4. Plan a craft activity. Make a plant pal using a pair of old pantyhose, a little bit of soil and some grass seed.  Steps include:

    Cut a 6 to 8 inch long piece of panty hose (any color will work).  If your piece does not include a toe, then knot one end of the hose and turn it inside out.  It will end up looking like a little pantyhose bag.

    Next scoop 2 to 3 teaspoons of grass seed into the closed end.  Fill the rest of the hose with potting mix and tie the hose closed.   Use your hands to gently shape the ball into a head shape.

    Place the head in a shallow dish with the grass seed side on top.  Use craft pieces such as wiggle eyes, buttons, pompom balls, felt and chenille sticks to make eyes, a nose, mouth and arms.  Attach with craft glue.

    When the kids get home and after glue has dried, tell them to carefully water their Plant Pal until the soil is thoroughly moist and place in a warm location.  Within 3 to 5 days, the Plant Pal will begin to grow hair.

  5. Plan some games.  Here are a few ideas:
    • Watering Can or Soil Relay: Ask children to use a small plastic watering can to ferry water from one bucket to fill another. Or to really get their hands dirty, use a small shovel or trowel to transfer a heap of soil from a pile to a bucket-- the team that’s first to fill theirs is the winner. Make sure attendees know to wear play clothes to the party.
    • Host a Garden Treasure Hunt: Hide plastic fruits and vegetables around the yard for eager seekers to discover. Or get some plastic insects and have a bug hunt!
    • Pin the Bee on the Flower: Create your own “Pin the” game like Pin the Bee on the Flower or Pin the Tomato Hornworm on the Tomato.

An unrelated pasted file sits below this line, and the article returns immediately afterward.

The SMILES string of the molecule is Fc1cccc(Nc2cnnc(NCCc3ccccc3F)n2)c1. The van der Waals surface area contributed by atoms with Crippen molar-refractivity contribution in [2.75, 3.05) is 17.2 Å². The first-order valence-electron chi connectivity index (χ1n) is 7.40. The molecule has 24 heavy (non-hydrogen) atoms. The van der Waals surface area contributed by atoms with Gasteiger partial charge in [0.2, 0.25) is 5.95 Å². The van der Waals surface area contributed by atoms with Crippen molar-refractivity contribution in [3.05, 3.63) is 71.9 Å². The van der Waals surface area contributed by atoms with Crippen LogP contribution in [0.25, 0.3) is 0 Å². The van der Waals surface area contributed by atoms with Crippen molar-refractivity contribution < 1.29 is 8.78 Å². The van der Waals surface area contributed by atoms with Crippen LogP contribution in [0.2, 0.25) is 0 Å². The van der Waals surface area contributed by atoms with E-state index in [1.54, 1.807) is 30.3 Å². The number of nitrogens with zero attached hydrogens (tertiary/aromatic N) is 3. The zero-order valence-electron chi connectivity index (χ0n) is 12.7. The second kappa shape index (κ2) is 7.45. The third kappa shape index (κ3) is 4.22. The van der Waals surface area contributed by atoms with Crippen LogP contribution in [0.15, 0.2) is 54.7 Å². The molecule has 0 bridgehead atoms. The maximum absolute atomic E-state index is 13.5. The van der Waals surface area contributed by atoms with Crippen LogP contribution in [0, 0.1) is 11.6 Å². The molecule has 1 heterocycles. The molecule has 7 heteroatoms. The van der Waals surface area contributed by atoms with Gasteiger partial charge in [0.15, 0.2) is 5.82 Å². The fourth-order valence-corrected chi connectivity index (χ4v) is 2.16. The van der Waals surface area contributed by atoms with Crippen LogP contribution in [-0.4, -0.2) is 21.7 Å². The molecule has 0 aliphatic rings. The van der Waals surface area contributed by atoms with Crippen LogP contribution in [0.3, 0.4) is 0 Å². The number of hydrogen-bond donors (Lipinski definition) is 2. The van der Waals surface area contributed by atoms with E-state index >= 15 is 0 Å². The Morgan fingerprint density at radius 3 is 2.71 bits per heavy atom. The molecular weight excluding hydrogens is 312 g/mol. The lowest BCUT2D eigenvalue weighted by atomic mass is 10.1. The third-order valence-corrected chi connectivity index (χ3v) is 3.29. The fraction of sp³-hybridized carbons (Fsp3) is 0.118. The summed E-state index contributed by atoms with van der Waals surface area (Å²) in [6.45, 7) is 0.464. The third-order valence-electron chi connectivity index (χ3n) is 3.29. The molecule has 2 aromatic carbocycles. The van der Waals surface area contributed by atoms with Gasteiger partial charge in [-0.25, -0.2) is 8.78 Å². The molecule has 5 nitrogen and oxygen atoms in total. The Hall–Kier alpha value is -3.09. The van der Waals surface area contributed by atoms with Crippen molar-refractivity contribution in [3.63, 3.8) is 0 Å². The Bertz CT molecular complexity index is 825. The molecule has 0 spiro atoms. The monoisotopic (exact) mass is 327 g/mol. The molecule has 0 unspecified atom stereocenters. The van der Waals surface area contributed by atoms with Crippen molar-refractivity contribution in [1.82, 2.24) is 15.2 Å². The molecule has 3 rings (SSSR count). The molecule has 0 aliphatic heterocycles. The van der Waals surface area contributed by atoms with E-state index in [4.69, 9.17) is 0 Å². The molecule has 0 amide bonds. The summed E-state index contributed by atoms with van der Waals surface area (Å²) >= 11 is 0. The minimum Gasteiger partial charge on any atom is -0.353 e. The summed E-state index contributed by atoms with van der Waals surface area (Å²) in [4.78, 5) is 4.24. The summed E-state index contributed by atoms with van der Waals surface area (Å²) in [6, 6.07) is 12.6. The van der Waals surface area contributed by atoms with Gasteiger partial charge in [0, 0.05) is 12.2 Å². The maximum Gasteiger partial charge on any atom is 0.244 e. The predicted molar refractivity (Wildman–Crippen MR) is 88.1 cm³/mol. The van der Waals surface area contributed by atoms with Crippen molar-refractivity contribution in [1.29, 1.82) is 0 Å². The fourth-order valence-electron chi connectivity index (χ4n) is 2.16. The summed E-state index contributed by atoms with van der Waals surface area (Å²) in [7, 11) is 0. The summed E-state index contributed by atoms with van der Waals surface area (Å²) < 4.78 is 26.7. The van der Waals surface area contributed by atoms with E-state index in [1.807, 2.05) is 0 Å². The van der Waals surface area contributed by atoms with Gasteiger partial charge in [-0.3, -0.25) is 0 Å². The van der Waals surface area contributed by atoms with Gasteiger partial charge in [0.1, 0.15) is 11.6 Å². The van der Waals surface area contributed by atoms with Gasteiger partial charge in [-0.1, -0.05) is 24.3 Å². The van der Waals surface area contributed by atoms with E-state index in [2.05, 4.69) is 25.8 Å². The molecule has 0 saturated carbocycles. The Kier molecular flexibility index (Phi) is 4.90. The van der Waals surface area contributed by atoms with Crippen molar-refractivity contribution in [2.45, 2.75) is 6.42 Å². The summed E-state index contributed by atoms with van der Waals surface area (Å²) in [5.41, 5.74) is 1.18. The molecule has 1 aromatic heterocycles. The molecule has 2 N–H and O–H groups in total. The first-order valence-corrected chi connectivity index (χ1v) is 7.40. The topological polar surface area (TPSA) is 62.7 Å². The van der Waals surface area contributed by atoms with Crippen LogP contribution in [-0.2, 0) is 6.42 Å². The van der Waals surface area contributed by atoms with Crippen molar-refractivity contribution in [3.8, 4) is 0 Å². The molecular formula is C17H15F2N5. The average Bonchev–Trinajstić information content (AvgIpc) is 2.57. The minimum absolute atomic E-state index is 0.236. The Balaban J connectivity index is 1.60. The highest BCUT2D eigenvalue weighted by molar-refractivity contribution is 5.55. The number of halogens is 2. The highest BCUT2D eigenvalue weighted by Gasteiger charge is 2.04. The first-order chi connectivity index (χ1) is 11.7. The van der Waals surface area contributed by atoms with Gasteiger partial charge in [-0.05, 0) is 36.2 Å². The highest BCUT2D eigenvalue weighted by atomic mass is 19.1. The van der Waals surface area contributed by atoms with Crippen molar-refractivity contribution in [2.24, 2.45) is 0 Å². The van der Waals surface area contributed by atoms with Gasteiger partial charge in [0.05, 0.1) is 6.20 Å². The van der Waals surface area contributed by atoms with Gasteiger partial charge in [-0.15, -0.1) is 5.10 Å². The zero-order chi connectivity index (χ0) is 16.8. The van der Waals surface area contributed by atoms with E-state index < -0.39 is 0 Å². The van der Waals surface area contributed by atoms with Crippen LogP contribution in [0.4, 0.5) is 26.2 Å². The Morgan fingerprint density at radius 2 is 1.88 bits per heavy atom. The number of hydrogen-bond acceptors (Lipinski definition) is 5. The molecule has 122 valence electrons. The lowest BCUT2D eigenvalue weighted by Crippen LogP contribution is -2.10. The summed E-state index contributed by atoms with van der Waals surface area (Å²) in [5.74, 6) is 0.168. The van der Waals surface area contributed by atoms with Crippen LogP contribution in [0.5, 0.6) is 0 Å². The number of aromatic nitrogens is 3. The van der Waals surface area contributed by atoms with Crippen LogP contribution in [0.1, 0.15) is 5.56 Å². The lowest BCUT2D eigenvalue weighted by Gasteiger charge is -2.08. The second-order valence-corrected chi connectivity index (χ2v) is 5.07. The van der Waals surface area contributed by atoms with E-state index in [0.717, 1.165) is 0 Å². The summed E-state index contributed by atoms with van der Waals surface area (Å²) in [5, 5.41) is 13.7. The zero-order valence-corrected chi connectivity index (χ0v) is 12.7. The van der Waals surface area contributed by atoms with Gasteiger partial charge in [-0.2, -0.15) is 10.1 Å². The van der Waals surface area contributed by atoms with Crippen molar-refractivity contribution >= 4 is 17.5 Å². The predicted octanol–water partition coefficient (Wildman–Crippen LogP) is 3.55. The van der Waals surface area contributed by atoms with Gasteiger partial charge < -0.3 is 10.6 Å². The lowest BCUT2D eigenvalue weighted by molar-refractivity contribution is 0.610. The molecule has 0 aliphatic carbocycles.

• Read a Garden Story: If things get too wild, settle things down by reading aloud the inspiring and wonderfully illustrated children’s book, Miss Rumphius, by Barbara Cooney. It tells the story of a woman who, to fulfill her grandfather’s directive to make the world a more beautiful place, decides to do so by planting lupine seeds wherever she goes, so that all can enjoy these beautiful flowers.
  6. Decide on refreshments. Instead of a birthday cake, make individual cupcakes. Decorate them to look like flower blossoms – sunflowers, daisies and roses.

    Serve a platter of fresh vegetables and dip. Cut radishes into roses. Use a cookie cutter to cut cucumber and pepper slices into flower shapes. Eat 'dirt'! Purchase some 4-inch plastic flower pots and wash them well. Insert a paper cup filled with chocolate pudding inside each pot. Crumble some chocolate sandwich cookies across the surface, stick a plastic flower into the “dirt” and have some Gummi Worms peeking out. Kids will love it!

  7. Don’t forget the party favors! Send children off with packets of seeds, kid-size garden gloves, small watering cans, sheets of flower stickers, Gummi Worms-- and, perhaps, a little nibble from the gardening bug.


Illustrations by: Nathalie Simon